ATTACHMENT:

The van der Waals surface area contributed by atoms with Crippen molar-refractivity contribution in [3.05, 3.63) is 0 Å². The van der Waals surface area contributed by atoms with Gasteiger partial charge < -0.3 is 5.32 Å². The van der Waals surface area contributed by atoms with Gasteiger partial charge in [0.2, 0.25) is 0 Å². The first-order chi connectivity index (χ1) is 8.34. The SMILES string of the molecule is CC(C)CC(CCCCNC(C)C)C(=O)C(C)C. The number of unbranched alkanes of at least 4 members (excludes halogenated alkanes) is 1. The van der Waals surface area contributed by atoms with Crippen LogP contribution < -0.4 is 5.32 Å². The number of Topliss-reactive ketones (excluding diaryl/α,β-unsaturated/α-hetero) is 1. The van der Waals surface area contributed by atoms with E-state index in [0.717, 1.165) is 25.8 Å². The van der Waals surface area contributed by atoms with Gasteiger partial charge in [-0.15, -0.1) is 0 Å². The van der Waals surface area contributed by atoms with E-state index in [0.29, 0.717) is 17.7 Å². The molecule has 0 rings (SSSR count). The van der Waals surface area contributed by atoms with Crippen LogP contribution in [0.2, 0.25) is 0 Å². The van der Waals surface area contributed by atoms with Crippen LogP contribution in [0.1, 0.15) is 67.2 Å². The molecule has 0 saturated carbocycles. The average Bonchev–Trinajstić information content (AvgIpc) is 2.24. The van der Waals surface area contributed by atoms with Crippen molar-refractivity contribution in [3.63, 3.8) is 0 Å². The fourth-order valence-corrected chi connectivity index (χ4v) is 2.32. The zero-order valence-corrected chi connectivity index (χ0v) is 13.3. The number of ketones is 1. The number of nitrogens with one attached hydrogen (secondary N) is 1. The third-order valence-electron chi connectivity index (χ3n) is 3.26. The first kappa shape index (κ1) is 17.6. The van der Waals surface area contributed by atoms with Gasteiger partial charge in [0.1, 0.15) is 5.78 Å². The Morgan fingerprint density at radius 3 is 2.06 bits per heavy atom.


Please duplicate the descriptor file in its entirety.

The van der Waals surface area contributed by atoms with Crippen molar-refractivity contribution in [3.05, 3.63) is 0 Å². The van der Waals surface area contributed by atoms with Gasteiger partial charge < -0.3 is 5.32 Å². The van der Waals surface area contributed by atoms with Gasteiger partial charge in [0.2, 0.25) is 0 Å². The first-order chi connectivity index (χ1) is 8.34. The SMILES string of the molecule is CC(C)CC(CCCCNC(C)C)C(=O)C(C)C. The number of unbranched alkanes of at least 4 members (excludes halogenated alkanes) is 1. The van der Waals surface area contributed by atoms with Crippen LogP contribution < -0.4 is 5.32 Å². The number of Topliss-reactive ketones (excluding diaryl/α,β-unsaturated/α-hetero) is 1. The van der Waals surface area contributed by atoms with E-state index in [0.717, 1.165) is 25.8 Å². The van der Waals surface area contributed by atoms with Gasteiger partial charge in [-0.15, -0.1) is 0 Å². The van der Waals surface area contributed by atoms with E-state index in [0.29, 0.717) is 17.7 Å². The molecule has 0 rings (SSSR count). The van der Waals surface area contributed by atoms with Crippen LogP contribution in [0.2, 0.25) is 0 Å². The van der Waals surface area contributed by atoms with Crippen LogP contribution in [0.1, 0.15) is 67.2 Å². The molecule has 0 saturated carbocycles. The average Bonchev–Trinajstić information content (AvgIpc) is 2.24. The van der Waals surface area contributed by atoms with Crippen molar-refractivity contribution in [3.63, 3.8) is 0 Å². The fourth-order valence-corrected chi connectivity index (χ4v) is 2.32. The zero-order valence-corrected chi connectivity index (χ0v) is 13.3. The number of ketones is 1. The number of nitrogens with one attached hydrogen (secondary N) is 1. The third-order valence-electron chi connectivity index (χ3n) is 3.26. The first kappa shape index (κ1) is 17.6. The van der Waals surface area contributed by atoms with Gasteiger partial charge in [0.1, 0.15) is 5.78 Å². The Morgan fingerprint density at radius 3 is 2.06 bits per heavy atom.